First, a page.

Last Night: Death Cab for Cutie at Nokia Theatre
Death Cab for Cutie, Rogue Wave
Nokia Theatre, Grand Prairie
June 17, 2008
Better Than: getting stuck in traffic on I-35E on the way home. There were two bad accidents, so it took 45 minutes to get to Nokia, but one hour and 45 minutes to get home…
Death Cab for Cutie started the meter running when the band hit the stage, but most of the very young crowd at Nokia Theatre didn’t seem to really be along for the ride until they were almost half-way home.
Maybe it’s because the band drove the show the way my grandfather drove a car. He’d have his foot on the gas, then off the gas, on the gas and then off, which made for a safe, but pretty jerky drive. Likewise, Death Cab’s songs are safe and have two speeds.
And the band started out all revved-up. Ben Gibbard sprinted out on stage. He wasn’t wearing his usual black, thick-frame eyeglasses, and his hair, which is usually neatly parted and kinda nerdy, was shaggy and down to his collar. Oh, and, he had giant muttonchops. Last night, he looked like Neil Young circa 1976. But even though he looked different, but some things haven’t changed.
Opening with the buzzy “Bixby Canyon Bridge,” Gibbard still constantly sways in front of the mic stand. His trademark pivoting from left to right seemed to add extra warble to his already plaintive, wavering vocals. The song is first track off Narrow Stairs, which climbed straight to No. 1 on the Billboard 200 last month after selling 144,000 copies in its first week of release. So one would expect the band to be pretty keyed up in the aftermath. Keeping the accelerator to the floor, Gibbard and Co. sped straight through the next few songs.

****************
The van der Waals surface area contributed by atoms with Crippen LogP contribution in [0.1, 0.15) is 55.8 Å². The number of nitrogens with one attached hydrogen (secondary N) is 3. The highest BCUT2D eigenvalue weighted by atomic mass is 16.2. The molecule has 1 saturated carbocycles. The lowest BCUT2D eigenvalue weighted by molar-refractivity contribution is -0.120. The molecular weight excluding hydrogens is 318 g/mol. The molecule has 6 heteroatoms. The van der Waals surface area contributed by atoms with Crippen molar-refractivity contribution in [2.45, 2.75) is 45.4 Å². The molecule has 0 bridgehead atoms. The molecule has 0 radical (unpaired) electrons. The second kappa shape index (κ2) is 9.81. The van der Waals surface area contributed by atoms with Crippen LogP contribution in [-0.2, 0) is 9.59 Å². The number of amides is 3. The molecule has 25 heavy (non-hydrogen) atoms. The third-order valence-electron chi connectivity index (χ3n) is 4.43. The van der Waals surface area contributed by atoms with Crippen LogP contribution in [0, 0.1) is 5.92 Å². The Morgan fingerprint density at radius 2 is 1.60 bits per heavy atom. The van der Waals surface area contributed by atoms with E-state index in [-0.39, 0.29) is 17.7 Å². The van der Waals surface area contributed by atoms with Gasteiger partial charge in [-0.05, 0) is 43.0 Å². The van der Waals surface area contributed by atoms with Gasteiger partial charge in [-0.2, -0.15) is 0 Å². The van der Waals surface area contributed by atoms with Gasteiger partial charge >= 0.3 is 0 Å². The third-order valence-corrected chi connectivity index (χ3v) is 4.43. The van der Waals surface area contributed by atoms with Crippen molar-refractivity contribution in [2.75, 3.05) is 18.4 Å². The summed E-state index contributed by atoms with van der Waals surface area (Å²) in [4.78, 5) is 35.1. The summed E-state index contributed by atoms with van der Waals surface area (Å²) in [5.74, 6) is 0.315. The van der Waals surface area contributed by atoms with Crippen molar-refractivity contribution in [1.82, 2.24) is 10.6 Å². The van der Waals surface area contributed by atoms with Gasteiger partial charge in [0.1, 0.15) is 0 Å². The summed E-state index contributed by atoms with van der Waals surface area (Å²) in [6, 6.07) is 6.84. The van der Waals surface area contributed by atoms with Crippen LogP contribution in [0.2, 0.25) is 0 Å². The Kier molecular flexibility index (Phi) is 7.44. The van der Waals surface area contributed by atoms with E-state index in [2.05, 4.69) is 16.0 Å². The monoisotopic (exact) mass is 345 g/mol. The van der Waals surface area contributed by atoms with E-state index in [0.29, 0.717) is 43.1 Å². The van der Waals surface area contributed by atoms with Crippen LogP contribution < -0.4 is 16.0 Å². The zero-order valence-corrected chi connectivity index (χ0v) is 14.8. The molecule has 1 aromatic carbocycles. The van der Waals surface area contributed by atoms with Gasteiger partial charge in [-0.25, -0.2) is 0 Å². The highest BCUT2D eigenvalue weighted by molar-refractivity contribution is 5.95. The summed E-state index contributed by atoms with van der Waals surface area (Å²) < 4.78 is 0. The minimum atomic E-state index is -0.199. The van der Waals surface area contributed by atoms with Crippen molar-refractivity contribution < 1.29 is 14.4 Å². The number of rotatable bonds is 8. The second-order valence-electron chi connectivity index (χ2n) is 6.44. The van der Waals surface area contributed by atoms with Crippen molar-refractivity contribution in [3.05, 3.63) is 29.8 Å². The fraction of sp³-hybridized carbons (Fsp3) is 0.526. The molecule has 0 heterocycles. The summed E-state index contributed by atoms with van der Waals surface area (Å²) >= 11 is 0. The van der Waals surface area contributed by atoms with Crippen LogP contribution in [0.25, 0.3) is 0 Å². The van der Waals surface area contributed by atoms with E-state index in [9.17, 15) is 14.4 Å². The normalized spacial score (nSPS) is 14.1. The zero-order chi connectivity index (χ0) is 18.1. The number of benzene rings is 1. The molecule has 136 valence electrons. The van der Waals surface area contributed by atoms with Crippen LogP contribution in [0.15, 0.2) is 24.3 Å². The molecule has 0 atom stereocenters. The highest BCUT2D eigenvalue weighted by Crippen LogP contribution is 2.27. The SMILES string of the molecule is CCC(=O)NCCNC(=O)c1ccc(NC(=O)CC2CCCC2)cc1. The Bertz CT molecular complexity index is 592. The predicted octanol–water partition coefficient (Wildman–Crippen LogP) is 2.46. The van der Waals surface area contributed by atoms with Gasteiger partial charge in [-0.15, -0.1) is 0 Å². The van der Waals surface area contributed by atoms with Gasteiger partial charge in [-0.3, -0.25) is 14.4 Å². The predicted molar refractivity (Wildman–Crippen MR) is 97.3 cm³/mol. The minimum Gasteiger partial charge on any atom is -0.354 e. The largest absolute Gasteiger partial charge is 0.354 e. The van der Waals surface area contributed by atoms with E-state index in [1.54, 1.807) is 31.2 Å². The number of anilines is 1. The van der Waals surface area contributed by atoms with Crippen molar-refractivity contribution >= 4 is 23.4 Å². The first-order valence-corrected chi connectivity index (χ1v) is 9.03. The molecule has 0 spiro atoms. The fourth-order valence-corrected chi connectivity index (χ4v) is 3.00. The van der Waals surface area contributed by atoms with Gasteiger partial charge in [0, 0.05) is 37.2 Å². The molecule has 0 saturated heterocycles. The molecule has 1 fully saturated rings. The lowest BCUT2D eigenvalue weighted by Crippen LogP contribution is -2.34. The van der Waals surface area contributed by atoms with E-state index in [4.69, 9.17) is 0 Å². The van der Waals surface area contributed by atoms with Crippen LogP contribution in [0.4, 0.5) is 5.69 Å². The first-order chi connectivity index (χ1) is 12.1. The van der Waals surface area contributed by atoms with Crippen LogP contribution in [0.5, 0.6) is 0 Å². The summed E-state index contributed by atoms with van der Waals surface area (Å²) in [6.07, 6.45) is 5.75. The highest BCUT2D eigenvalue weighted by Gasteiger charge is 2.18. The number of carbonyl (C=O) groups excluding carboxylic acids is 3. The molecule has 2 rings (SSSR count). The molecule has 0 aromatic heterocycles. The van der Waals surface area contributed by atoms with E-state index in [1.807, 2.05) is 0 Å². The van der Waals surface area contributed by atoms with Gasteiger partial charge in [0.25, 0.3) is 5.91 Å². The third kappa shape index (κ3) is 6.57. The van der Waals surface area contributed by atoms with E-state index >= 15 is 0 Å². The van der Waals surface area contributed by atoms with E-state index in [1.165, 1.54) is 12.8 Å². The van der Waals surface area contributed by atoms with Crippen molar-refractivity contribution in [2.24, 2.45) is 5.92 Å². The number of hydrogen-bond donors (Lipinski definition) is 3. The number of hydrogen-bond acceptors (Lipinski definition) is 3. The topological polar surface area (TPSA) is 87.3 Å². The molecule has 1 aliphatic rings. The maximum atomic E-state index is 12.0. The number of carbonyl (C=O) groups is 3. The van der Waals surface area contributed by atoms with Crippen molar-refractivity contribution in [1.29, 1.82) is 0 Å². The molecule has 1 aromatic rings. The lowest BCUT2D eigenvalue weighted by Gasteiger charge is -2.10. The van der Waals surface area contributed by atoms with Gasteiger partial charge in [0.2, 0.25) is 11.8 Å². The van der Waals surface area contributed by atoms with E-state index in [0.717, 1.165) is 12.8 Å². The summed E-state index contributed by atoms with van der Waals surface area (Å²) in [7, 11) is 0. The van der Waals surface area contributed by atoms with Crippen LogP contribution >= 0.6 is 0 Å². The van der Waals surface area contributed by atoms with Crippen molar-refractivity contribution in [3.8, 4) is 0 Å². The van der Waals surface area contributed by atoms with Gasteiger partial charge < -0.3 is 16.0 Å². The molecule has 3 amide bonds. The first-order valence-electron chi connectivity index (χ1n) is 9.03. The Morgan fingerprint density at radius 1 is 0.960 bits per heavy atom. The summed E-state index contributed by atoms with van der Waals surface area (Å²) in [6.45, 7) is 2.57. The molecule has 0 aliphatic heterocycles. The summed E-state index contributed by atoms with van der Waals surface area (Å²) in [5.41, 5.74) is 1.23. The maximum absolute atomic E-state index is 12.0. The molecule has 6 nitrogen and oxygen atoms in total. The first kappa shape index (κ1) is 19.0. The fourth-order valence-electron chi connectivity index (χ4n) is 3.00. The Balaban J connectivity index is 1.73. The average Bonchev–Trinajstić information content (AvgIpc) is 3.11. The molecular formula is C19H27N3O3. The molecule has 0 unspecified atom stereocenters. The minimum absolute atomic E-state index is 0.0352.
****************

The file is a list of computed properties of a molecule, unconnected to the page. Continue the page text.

But after it turned the corner of “Photobooth,” the Cab coasted into a string of slower numbers. And even a good song like “A Movie Script Ending” seemed like a speed bump. Glancing around, I saw a handful of bored-looking moms and dads.
Later, during “Company Calls Epilogue” and “Title Track” the band started sounding out of sync, which was definitely the low point of the night.
And yet, when Death Cab followed those two weak ones with “Soul Meets Body,” finally, about half the house was on its feet, won over again. Next, a spotlighted Gibbard performed “I Will Follow You Into the Dark” alone. This song drew the most emotional reaction from the crowd members, many of whom were singing along with their glowing cell phones held high above their heads.
As the band regained its speed, the house seemed to wake up, and as Nick Harmer started into the opening bass line for its new single, “I Will Possess Your Heart,” they clapped along in rhythm. The song was the band's strongest moment of the night. As the band thundered through the eight-minute song, a blinding spotlight was aimed at the crowd. The audience stood to its feet as if drawn by the blinding light--think Close Encounters. --Daniel Rodrigue
Personal Bias: I’m not sure if it was the set list or the audience, but overall I was surprised at how energetic and lively the band was on some of the faster all-out rock songs. I’ve always thought of Death Cab as a headphones band, good for listening to while reading a book, or maybe while driving around on a cold wintry night.
Random Note: I had no idea “I Will Follow You Into the Dark” was so popular, but that’s Death Cab’s most popular song on iTunes.
By The Way: The majority of the set list was comprised of tracks on the last three albums. The band played six of the 11 tracks off the new album, five from Plans and four from Transatlanticism.